SERRES/LATOUR

BL …it seems to me that there is a double test—first you link Baal and the Challenger, then they have to exchange their properties in a symmetrical fashion. We are supposed to understand the Carthaginians’ practice of human sacrifice by immersing ourselves in the Challenger event, but, inversely, we are supposed to understand what technology is through the Carthaginian religion.

MS Yes, the reasoning is more or less symmetrical…We could construct a kind of dictionary that would allow us to translate, word by word, gesture by gesture, event by event, the scene at Cape Canaveral into the Carthaginian rite, and vice versa…the respective cost of the operation, comparable for the two communities, the immense crowd of spectators, the specialists who prepare it and who are apart from the rest, the ignition, the state-of-the-art machinery in both cases, given the technology of the two eras, the organized or fascinated rehearsal of the event, the death of those enclosed in the two statues, whose size dominates the surrounding space, the denial…–“No those aren’t humans, but cattle,” cry even the fathers of the incinerated children in Carthage; “No,” we say “it wasn’t on purpose, it wasn’t a sacrifice, but an accident,” inevitable, even calculable, through probabilities….The series of substitutions functions exactly like stitches, like mending a tear, like making a nice tight overcast seam…Each term of the translation passes on a piece of thread, and at the end it may be said that we have followed the missing hyphens between the two worlds. Baal is in the Challenger, and the Challenger is in Baal; religion is in technology; the pagan god is in the rocket; the rocket is in the statue; the rocket on its launching pad is in the ancient idol—and our sophisticated knowledge is in our archaic fascinations.”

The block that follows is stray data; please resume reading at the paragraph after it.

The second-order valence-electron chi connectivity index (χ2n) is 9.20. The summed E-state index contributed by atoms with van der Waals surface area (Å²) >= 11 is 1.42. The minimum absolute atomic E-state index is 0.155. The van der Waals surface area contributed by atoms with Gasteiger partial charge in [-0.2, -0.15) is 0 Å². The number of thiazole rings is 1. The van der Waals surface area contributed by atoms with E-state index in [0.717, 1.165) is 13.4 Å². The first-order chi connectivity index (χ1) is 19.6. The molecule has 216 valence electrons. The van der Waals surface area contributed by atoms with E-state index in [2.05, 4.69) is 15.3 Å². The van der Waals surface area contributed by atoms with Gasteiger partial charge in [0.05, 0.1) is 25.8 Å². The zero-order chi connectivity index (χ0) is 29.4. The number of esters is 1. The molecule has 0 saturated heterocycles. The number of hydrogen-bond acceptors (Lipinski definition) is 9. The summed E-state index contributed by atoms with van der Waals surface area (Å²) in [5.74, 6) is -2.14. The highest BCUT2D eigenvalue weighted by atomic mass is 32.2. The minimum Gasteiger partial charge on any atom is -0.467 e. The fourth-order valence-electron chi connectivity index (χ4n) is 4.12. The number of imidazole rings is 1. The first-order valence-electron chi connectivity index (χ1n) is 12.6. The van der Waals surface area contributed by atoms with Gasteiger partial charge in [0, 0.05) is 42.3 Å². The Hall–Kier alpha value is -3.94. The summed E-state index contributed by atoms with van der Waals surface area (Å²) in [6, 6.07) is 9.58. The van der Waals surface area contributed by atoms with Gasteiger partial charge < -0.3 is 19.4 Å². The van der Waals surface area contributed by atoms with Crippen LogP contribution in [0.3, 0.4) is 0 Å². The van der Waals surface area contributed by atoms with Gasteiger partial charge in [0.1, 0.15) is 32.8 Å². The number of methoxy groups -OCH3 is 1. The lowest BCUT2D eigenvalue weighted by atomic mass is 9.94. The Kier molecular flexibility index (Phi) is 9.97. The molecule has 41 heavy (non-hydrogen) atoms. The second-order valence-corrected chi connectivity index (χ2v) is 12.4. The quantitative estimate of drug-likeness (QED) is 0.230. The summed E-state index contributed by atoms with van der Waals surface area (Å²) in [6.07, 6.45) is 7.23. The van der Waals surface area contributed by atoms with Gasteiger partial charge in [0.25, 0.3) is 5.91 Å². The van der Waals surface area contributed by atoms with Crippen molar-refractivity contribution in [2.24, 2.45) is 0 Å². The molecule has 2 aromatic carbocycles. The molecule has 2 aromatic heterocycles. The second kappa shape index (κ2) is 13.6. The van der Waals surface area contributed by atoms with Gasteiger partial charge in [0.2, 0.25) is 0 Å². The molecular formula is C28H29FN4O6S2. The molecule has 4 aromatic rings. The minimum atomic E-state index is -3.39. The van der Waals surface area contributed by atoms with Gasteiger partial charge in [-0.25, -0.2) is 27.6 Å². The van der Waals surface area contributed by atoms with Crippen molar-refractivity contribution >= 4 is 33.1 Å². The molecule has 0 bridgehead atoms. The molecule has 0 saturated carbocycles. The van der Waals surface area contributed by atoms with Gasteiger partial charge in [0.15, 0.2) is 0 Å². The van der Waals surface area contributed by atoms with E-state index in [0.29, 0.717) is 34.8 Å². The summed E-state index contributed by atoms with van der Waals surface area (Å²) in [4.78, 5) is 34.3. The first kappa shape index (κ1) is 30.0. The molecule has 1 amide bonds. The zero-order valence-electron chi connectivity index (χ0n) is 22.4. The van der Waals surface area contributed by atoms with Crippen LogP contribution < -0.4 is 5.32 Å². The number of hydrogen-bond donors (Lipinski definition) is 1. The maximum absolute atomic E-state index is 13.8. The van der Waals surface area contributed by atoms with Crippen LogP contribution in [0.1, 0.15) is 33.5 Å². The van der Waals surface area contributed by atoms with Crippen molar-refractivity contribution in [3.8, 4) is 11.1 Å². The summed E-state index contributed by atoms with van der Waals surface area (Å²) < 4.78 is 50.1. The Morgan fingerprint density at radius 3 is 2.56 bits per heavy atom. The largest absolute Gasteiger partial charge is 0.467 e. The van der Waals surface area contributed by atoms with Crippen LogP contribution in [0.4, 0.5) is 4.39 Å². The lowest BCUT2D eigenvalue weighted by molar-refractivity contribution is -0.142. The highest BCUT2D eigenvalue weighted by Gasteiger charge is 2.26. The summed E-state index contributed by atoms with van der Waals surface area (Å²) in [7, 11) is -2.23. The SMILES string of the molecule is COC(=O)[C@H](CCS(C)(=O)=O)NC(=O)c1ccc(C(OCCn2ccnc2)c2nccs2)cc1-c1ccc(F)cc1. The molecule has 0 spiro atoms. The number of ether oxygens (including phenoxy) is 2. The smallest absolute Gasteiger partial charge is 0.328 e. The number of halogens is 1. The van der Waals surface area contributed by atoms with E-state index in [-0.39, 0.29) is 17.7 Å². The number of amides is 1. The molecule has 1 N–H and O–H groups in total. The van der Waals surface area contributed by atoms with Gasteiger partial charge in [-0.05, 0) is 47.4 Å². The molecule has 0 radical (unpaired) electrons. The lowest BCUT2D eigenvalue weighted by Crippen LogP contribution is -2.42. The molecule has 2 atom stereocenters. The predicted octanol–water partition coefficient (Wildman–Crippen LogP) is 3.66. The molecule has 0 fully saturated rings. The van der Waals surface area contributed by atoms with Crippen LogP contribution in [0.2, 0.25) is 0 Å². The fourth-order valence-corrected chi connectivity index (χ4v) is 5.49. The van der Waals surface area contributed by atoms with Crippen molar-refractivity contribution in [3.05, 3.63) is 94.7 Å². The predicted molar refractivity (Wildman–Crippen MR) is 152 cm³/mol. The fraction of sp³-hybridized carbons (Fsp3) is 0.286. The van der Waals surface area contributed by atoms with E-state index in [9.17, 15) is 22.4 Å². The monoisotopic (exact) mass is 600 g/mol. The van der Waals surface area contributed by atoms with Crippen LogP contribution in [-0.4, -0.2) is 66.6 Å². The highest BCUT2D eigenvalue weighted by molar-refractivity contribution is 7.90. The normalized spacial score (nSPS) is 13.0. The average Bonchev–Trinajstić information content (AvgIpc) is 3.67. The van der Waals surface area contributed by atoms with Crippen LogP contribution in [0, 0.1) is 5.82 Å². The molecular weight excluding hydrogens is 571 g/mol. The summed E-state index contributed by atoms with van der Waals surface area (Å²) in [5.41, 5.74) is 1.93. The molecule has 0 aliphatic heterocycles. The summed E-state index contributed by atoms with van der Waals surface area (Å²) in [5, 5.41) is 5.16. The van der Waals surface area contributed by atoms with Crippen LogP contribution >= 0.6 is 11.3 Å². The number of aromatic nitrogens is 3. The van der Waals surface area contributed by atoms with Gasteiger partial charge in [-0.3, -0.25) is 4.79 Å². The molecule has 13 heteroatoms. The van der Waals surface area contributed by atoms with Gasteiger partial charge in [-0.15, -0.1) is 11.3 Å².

(159-160).

BL But you are always tripping up your readers; you are always operating simultaneously on two opposing fronts. When they think they are reading about collective society, you bring them back to things, and then, when they think they are reading about the sciences, you bring them back to society. They go from Baal to the Challenger and then from the Challenger to Baal!”

MS Its a magnificent paradox, which I savor. To walk on two feet appears to mean tripping everyone up. Is this proof, then, that we always limp?” (142)

MS All around us language replaces experience. The sign, so soft, substitutes itself for the thing, which is hard. I cannot think of this substitution as an equivalence. It is more of an abuse and a violence. The sound of a coin is not worth the coin; the smell of cooking does not fill the hungry stomach; publicity is not the equivalent of quality; the tongue that talks annuls the tongue that tastes or the one that receives and gives a kiss.” (p. 132)

MS There is no pure myth except the idea of a science that is pure of all myth. (p. 162)

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